Managing supply chains in large organisations that often source goods and services from international entities is a complex and involved task that requires analysis of business conduct at every level. Organisations will be required to undertake extensive audits of all of their suppliers to ensure they are identifying and remedying risks within their supply chains in order to provide comprehensive, well informed and transparent statements under the MSA. With reporting requirements launching as early as 2020, now is the time for Australian operating organisations to get their house in order, prepare for how they may best address issues of modern slavery within their supply chains and overall contribute to a more just and free global society. Mills Oakley offers a full range of services to clients in this regard, having already completed engagements for a number of existing and new institutional clients of the firm. By collaborating with other experts who are non-lawyers, we are able to provide clients with a specialised human rights auditing service.
The introduction of the MSA is a necessary and much anticipated step forward in eliminating modern slavery within organisations operating within Australia. Through obligating entities to provide detailed statements that analyse the supply chains and employment standards utilised in their businesses, the MSA has the power to make large, influential organisations more responsible and accountable for their actions. Capturing companies that carry on business in Australia as well as Commonwealth and certain other government entities, the MSA has the ability to be far reaching and encourage change in influential domestic organisations as well as international organisations in countries where modern slavery is most prevalent. Furthermore, by aligning itself with the UK Act, these two Acts have the ability to encourage international reform and bring countless other leading industrial countries into the fight against modern slavery.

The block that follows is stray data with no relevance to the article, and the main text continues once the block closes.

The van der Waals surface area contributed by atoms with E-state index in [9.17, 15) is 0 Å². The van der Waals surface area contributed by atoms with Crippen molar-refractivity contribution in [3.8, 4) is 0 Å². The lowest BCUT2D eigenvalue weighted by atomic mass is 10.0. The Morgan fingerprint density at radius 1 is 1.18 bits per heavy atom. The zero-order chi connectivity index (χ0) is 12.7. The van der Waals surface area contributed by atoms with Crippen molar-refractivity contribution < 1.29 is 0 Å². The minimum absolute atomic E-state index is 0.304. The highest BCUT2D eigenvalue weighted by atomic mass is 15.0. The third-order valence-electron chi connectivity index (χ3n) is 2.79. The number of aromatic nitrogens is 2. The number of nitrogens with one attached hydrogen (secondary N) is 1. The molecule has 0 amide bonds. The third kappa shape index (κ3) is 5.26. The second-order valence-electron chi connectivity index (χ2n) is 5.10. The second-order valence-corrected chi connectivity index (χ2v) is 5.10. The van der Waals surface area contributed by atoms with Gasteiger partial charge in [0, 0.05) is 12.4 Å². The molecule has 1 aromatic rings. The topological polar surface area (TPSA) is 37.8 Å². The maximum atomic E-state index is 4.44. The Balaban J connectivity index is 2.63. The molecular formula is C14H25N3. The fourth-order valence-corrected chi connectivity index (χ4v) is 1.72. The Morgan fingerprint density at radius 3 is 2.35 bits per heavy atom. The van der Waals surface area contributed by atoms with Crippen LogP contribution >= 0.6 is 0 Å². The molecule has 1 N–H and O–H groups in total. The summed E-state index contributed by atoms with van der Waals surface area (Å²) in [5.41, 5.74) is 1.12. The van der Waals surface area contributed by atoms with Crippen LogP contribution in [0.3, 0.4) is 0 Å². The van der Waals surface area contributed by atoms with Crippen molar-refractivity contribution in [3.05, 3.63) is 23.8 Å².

Luke Geary regularly acts for ASX200 listed companies, impact financiers, non-profits and religious institutions nationally. Luke also acts for individuals in high profile, social justice issues cases. Luke has particular expertise assisting institutions in responding to claims of child sexual abuse under a restorative justice framework and in accordance with best practice principles identified by the Royal Commission into Institutional Responses to Child Sexual Abuse. In other instances, Luke acts on behalf of survivors in certain cases against government agencies and other institutions. Additionally, Luke has been recognised as one of Australia’s leading lawyers representing victims of human trafficking and labour exploitation. Luke is a recognised expert in modern slavery law and assists large organisations in their compliance with this new regulatory regime. Luke is often called upon by NFPs / charities at times of crisis to assist them to manage governance, operational and reputational issues which have arisen and which are critical to their survival, typically in Royal Commissions, Coronial Inquests and other major public Inquiries. Luke is the founder and former managing partner of the unique social enterprise law firms ‘Salvos Legal’ and ‘Salvos Legal Humanitarian’, which are wholly owned by The Salvation Army. You may connect with Luke via email: email@example.com or LinkedIn